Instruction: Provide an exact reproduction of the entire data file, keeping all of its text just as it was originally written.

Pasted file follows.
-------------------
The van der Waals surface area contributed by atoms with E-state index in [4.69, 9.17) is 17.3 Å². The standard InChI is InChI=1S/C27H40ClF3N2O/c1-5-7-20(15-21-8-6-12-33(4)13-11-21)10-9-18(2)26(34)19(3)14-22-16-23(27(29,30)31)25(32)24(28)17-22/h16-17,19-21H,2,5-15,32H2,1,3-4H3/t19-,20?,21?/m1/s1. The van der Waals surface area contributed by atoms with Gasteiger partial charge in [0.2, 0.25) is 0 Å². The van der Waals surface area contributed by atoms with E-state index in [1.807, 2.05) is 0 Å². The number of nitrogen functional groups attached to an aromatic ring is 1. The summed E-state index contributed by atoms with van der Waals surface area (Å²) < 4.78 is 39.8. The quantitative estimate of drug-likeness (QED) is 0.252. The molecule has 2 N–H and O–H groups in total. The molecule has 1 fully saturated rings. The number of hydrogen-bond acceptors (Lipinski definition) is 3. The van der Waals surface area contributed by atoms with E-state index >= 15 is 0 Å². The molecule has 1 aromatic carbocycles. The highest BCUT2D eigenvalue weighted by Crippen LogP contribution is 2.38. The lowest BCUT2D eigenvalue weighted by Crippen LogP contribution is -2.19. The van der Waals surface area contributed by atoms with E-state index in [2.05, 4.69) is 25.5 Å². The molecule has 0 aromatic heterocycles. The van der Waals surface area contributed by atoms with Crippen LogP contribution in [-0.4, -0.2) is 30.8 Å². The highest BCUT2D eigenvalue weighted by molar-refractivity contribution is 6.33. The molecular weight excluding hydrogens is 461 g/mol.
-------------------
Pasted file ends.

The van der Waals surface area contributed by atoms with E-state index in [4.69, 9.17) is 17.3 Å². The standard InChI is InChI=1S/C27H40ClF3N2O/c1-5-7-20(15-21-8-6-12-33(4)13-11-21)10-9-18(2)26(34)19(3)14-22-16-23(27(29,30)31)25(32)24(28)17-22/h16-17,19-21H,2,5-15,32H2,1,3-4H3/t19-,20?,21?/m1/s1. The van der Waals surface area contributed by atoms with Gasteiger partial charge in [0.2, 0.25) is 0 Å². The van der Waals surface area contributed by atoms with E-state index in [1.807, 2.05) is 0 Å². The number of nitrogen functional groups attached to an aromatic ring is 1. The summed E-state index contributed by atoms with van der Waals surface area (Å²) < 4.78 is 39.8. The quantitative estimate of drug-likeness (QED) is 0.252. The molecule has 2 N–H and O–H groups in total. The molecule has 1 fully saturated rings. The number of hydrogen-bond acceptors (Lipinski definition) is 3. The van der Waals surface area contributed by atoms with E-state index >= 15 is 0 Å². The molecule has 1 aromatic carbocycles. The highest BCUT2D eigenvalue weighted by Crippen LogP contribution is 2.38. The lowest BCUT2D eigenvalue weighted by Crippen LogP contribution is -2.19. The van der Waals surface area contributed by atoms with E-state index in [2.05, 4.69) is 25.5 Å². The molecule has 0 aromatic heterocycles. The van der Waals surface area contributed by atoms with Crippen LogP contribution in [-0.4, -0.2) is 30.8 Å². The highest BCUT2D eigenvalue weighted by molar-refractivity contribution is 6.33. The molecular weight excluding hydrogens is 461 g/mol.